The Catholic nun and mystic Teresa of Avila believed that hope comes from will and commitment. As she poetically wrote in the 16th century, "Hope, O my soul, hope … the more you struggle, the more you prove the love that you bear your God, and the more you will rejoice one day with your Beloved, in a happiness and rapture that can never end." Religious or not, we can all learn from Teresa's assessment and commit to increasing our hope for a better life and future by taking the following steps.

1. Imagine a better future, and detail what makes it so.

When you feel a bit hopeless, start changing your outlook. Say, for example, that the city you live in and love is struggling with the problem of homelessness, and more and more of your neighbors are finding themselves without shelter. You could easily conclude that the situation is hopeless, but you can do more for your neighbors' happiness–and your own–if you instead imagine a city where fewer people are resorting to living on the street and everyone has a better quality of life.

Rather than basking in the glow of a fictitious city and leaving it at that, make a list of the specific elements that will have improved; for example, more affordable housing, better public policy and regulation, or more attention to substance abuse and mental-health needs.

2. Envision yourself taking action.

If you leave things at Step 1 and thus convince yourself that better times lie ahead, you will have engaged in optimism, but not yet hope. Envisioning a better future will not, on its own, make it so. But it can help the world when it changes our personal behavior from complaint to action. Thus, the second step in this exercise is to imagine yourself helping in some plausible way to bring about a better future, albeit at the micro level.

Continuing with the example above, envision yourself volunteering at a soup kitchen one day a week, advocating for better policies in your city's government, or making the plight of people experiencing homelessness more visible in your community. Avoid illusions of being the invincible savior; instead, imagine helping one real person, convincing one policy maker, or increasing the compassion of one fellow citizen.

Now, armed with hope, you can move on to the most important step of all.

3. Act.

Take your grand vision of improvement and humble ambition to be part of it in a specific way and execute accordingly. Follow through on your ideas to help at the person-to-person level. I recommend trying two or three, because your first idea could likely prove unworkable or unrealistic.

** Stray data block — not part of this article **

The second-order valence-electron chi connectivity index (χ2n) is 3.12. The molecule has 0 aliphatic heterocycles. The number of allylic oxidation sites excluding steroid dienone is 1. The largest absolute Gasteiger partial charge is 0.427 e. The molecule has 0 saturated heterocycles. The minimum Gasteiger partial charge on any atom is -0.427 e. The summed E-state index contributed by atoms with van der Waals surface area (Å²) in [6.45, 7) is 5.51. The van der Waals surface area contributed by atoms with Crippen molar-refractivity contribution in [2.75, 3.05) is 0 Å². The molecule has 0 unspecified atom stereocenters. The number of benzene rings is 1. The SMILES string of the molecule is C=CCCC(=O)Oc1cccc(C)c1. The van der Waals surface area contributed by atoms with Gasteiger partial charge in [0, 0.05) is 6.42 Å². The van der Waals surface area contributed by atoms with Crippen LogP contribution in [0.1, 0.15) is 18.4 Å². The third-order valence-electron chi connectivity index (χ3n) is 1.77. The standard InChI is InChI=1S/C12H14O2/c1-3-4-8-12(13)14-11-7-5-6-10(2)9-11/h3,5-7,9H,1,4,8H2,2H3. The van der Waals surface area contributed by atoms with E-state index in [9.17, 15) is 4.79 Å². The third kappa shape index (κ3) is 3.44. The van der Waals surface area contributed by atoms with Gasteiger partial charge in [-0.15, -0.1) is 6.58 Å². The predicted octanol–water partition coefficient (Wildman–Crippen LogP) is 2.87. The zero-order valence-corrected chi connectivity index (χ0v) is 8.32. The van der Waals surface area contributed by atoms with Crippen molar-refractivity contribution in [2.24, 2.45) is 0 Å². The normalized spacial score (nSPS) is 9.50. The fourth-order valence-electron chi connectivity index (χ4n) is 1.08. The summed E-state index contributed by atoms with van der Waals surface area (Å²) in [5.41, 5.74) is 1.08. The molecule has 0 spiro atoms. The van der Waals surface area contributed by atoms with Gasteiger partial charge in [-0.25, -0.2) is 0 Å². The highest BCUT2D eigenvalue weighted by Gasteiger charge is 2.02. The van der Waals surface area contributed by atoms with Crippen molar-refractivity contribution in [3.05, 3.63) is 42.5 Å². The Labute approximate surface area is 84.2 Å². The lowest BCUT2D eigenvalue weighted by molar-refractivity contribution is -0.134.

Your specific action might feel like an exercise in futility, because it is so small. This is the voice of hopelessness inside your head. Combat it with the words of Thérèse of Lisieux, the young 19th-century French nun who advocated the "Little Way." She emphasized that the magnitude of an act was not only its worldly impact but the love with which you undertake it. Your little way will change your heart and perhaps infect the hearts of others, especially when they see the effect that practicing hope and love has on you.

While I am quoting nuns named Teresa, perhaps Mother Teresa summarizes it best: "Don't look for big things, just do small things with great love."

In 1891, Emily Dickinson wrote that hope is something unearned that we can always count on: "'Hope' is the thing with feathers – / That perches in the soul – / And sings the tune without the words – / And never stops – at all –"

Dickinson's sentiment is beautiful, but not quite accurate. For some lucky souls, optimism shows up uninvited and makes a nest. But hope requires that we make a nest for it, and put out some tasty birdseed too. If we work for it and it indeed alights in our hearts, there's no sweeter song in a dissonant world.

Arthur C. Brooks is a contributing writer at The Atlantic, the William Henry Bloomberg professor of the practice of public leadership at the Harvard Kennedy School, and a professor of management practice at the Harvard Business School. He’s the host of the podcast series How To Build A Happy Life.

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Posted: September 23, 2021 Thursday 08:51 AM